Shildon - unmissable engines
Our curator team have picked some 'must-sees' on your visit to Locomotion, Shildon.
The original Sans Pareil from 1829 is displayed in the Welcome Building. Timothy Hackworth built the Sans Pareil to compete in the Rainhill trials of 1829 - although more powerful, it proved not to have the speed of Stephenson's Rocket. Available to view as part of the Cradle of the Railway tour.
Replica Sans Pareil
The replica Sans Pareil is a working loco, built in 1979 by apprentices at British Rail's Shildon workshop. It was first steamed in April 1980 for the 150th anniversary of the Rainhill trials (see above). The replica and original of sans Pareil have been together since Locomotion Shildon opened in 2004.
This is a classic racer from the East Coast main line built in 1870. It has eight foot driving wheels and was recently featured in the Railway Children plays at York and Waterloo.
North Eastern No.1
North Eastern No.1 is a pioneering electric loco from 1904. The North Eastern Railway was an enthusiastic and early adopter of electric traction for railways and the birth of No.1 came about from needing a non-steam solution to tackle steep gradients between Trafalgar Yard in Manors to Newcastle Quayside Yard. The loco is unusual in featuring a central 'steeplecab'.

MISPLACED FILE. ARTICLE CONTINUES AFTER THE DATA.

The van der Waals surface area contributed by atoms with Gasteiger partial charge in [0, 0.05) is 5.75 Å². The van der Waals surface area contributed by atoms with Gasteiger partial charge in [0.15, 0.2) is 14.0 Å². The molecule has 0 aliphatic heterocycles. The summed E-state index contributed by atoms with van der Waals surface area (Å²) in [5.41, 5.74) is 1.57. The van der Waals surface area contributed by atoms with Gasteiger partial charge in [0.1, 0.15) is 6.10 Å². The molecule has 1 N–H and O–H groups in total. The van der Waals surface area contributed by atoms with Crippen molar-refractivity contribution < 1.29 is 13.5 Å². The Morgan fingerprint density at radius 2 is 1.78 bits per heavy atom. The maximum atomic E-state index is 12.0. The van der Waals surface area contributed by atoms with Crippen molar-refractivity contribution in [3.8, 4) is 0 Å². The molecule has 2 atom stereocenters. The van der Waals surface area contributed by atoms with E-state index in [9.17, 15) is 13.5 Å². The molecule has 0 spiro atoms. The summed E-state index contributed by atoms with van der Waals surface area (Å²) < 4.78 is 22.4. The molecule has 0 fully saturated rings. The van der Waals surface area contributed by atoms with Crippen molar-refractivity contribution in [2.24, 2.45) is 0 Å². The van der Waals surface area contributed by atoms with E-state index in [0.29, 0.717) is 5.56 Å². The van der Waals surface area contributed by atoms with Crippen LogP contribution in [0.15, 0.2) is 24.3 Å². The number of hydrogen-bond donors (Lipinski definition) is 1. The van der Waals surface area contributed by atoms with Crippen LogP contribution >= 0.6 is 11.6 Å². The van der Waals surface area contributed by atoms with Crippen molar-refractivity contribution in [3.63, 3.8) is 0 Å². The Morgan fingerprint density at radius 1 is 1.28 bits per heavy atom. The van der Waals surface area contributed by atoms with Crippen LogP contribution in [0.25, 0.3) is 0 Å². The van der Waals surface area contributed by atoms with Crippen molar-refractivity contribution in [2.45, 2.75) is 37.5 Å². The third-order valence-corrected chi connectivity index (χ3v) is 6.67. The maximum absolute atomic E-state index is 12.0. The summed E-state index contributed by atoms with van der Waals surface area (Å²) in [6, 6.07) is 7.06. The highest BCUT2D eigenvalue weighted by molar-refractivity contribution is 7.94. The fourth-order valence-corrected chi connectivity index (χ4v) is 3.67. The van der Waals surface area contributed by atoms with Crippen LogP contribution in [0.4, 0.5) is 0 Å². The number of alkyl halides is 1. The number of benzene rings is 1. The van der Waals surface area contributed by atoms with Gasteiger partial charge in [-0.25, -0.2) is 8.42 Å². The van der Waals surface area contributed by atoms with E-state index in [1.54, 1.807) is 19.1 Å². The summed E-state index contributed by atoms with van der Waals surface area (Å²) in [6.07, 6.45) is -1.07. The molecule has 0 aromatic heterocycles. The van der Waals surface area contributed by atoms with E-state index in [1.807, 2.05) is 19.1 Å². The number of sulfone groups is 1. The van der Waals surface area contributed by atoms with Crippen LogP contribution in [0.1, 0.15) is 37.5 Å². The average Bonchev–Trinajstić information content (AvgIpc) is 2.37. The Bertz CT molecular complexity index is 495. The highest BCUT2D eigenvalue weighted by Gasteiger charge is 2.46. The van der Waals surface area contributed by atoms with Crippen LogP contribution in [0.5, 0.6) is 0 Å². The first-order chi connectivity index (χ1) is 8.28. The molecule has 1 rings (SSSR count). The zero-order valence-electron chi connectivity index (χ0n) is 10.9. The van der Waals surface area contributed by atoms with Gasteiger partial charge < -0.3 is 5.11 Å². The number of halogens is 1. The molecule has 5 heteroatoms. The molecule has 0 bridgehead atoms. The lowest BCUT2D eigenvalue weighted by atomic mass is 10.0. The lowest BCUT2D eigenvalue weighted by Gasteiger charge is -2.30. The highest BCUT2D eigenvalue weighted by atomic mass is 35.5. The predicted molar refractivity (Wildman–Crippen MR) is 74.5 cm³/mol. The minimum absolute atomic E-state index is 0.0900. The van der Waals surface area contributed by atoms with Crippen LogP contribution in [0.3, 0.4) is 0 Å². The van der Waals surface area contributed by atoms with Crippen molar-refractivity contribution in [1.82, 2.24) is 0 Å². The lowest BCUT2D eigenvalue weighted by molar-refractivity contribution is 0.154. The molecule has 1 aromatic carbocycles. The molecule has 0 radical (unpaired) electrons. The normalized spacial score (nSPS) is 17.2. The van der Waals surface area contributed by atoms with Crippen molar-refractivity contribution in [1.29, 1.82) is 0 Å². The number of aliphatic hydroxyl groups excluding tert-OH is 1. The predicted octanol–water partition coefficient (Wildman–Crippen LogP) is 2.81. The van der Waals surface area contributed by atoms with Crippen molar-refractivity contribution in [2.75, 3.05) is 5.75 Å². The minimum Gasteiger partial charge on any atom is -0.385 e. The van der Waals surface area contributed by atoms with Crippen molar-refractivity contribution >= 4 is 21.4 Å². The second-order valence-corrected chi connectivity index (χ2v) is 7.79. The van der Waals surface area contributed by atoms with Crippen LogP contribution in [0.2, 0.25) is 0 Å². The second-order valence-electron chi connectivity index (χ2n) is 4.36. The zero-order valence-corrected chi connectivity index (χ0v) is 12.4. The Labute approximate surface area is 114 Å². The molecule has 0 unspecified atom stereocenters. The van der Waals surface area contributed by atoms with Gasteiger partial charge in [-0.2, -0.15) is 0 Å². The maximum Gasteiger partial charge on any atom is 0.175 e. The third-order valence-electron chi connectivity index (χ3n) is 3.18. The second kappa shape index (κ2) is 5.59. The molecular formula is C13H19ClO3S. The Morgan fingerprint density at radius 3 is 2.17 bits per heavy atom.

Black 5 loco
The Black 5 is a maid of all work - from express trains to goods trains all across the country, this loco was a real hard-working all-rounder. Ours is displayed at the head of a representative selection of royal coaches.
APT-E (Advanced Passenger Train)
Paving the way for high speed rail travel in the UK as we know it today, the APT-E was an experimental tilting train developed by British Rail during the 1970's and early 1980's. Powered by gas turbines, the APT-E achieved a new British railway speed record when on 1975 it hit 152.3 mph (245 km/h). After several delays, funding its entry into service became increasingly difficult and the project was eventually moth-balled.
Juno is a saddle tank engine built to a design originally intended for use in the Second World War. Juno actually was made for an ironstone quarry in 1958 and only worked for 11 years before becoming a preservation piece, on loan from the Isle of Wight Steam Railway.
A classic North Eastern railway express locomotive of 1893 and famous for its part in the Railway Races to the North.